I wish all the best for your nephew and family…God has His reasons…we must go on and do His will.

      Thank you for sharing, Phil…I appreciate it.

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  3. babyjill7...Marilyn Griffin says:

    Having lived with a son with bi-polar disorder… I can relate so well…
    Loved the way this sad but, so true story was presented…
    It showed the love for the person…not the disease…
    which is what I feel people sometimes fail to do…mkg

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    • Sunshine says:

      Hey there TinCanT. …. Finding happiness is always a great challenge especially in difficult times but truly appreciated when it arrives. So glad your Jillian gave you some time to stop by. 😉

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  4. Cedric de Alicoque says:

    I waited to read this post while I was going through another of yours. I felt I would need some time to go through this one.
    Now that I’m here the only thing that I can say is that life has strange ways to teach us lessons that will influence our life for our own benefit. Which one? You will find along the way…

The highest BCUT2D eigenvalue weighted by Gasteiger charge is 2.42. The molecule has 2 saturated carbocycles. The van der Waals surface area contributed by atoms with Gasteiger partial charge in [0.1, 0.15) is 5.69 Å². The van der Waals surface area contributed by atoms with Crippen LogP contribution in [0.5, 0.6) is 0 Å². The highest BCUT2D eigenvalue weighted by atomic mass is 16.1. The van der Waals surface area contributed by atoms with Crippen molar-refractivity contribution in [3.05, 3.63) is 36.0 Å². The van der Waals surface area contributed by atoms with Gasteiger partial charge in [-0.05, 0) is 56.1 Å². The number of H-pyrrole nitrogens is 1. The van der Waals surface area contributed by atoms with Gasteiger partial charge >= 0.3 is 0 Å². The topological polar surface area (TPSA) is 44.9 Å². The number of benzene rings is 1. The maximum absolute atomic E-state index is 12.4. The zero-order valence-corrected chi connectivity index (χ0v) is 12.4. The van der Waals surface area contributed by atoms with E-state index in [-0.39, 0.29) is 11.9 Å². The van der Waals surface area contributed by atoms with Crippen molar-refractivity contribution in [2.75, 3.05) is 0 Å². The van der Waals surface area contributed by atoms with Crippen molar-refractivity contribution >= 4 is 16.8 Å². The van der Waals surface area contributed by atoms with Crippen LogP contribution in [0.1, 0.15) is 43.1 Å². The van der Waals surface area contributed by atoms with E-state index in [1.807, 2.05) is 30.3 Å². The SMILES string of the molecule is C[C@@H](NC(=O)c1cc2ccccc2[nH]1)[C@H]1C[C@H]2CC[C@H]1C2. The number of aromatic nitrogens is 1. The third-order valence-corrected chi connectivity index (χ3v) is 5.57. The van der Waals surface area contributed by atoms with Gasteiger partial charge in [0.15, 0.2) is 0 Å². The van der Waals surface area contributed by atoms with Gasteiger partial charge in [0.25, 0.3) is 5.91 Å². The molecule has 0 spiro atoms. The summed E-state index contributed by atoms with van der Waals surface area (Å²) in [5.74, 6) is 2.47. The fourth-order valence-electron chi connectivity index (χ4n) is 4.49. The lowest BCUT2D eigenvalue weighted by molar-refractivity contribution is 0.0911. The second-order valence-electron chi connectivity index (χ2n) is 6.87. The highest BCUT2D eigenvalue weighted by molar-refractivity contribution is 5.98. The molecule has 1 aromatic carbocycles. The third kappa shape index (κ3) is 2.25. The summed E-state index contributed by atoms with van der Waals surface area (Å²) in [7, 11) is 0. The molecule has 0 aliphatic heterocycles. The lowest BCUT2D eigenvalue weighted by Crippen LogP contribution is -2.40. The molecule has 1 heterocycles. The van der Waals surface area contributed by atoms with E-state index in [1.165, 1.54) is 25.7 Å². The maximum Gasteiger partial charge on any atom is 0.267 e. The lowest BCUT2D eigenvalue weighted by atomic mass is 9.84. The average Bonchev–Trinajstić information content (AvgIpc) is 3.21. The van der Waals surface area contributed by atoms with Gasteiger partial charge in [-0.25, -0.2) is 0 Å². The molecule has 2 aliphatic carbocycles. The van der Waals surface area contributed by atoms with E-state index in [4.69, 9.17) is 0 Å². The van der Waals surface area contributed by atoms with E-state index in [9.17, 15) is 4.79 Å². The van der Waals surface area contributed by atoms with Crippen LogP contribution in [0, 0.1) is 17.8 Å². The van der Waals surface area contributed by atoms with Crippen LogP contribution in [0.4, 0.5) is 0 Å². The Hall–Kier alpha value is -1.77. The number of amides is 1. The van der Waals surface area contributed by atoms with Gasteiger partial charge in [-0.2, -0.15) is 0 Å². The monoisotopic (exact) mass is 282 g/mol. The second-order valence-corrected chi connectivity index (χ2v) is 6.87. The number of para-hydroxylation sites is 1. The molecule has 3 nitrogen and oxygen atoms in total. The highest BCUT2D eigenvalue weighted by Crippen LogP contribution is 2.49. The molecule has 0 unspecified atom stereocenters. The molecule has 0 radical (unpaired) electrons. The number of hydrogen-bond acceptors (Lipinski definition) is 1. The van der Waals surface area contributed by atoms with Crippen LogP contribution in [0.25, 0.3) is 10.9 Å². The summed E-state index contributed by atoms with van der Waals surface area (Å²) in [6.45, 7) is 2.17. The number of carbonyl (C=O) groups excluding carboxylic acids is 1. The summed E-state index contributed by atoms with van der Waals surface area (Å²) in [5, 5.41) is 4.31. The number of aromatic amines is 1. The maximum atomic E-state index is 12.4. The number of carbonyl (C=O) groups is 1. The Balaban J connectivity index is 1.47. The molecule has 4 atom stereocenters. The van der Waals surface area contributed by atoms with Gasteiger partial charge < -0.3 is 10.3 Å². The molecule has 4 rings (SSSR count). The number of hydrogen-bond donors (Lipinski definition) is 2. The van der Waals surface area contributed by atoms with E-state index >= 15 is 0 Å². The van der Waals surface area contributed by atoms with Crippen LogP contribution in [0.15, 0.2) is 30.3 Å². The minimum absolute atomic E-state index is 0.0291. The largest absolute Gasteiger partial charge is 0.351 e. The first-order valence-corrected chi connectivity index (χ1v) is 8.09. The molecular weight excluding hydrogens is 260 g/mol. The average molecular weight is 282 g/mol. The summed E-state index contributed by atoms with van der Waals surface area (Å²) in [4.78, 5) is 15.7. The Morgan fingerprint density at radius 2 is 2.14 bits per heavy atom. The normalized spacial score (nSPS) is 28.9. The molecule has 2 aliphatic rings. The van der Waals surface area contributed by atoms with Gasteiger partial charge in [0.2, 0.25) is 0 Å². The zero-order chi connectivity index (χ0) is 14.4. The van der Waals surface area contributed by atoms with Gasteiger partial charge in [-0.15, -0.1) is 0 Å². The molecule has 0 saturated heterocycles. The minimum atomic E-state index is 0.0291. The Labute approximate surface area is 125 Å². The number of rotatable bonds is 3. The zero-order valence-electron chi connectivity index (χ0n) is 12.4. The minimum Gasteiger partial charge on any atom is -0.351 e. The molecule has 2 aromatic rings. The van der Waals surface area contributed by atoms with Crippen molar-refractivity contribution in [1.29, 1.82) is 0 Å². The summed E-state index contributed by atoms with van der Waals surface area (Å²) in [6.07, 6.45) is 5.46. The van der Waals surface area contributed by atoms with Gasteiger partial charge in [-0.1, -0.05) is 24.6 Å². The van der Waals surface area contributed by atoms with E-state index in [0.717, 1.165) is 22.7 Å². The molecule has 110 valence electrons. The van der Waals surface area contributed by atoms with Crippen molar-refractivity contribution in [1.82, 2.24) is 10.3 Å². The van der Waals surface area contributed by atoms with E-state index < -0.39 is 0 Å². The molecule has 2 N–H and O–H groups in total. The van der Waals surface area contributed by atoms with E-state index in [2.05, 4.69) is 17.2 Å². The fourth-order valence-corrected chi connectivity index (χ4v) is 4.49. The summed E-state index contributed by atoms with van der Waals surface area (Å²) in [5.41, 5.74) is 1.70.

Count on it.

    Like

    • Sunshine says:

      First, thank you for your time spent here & second, your kind words of advice have been committed to memory…looking forward to all the lessons no matter what form they may come in. 😉
      Happy day to you!

      Like

  5. themofman says:

    I’m glad that you haven’t destroyed that image for the very reason you express realizing why. The photo is not the disease or the cause of the disease in your mother. It won;t be the feared cause of the disease in you either. While that photo is an unfortunately physical and visual reminder of your mother at her worst, her demise and the hardship that your family has had to suffer it truly is also one of the few things that you have left, besides your memories, that connects you to her in a positive way.

    It’s so typical of life isn’t it? Many situations are dichotomies.

    Yes finally, I do presume that mental illness is as common, if not far more so, as diabetes and heart disease. Most of it is probably quite benign or latent in most people but there nevertheless. You have to observe very carefully to be certain. That probably encompasses a large percentage of any population on this planet. I imagine that instances where it is extreme enough to be obvious are the monority.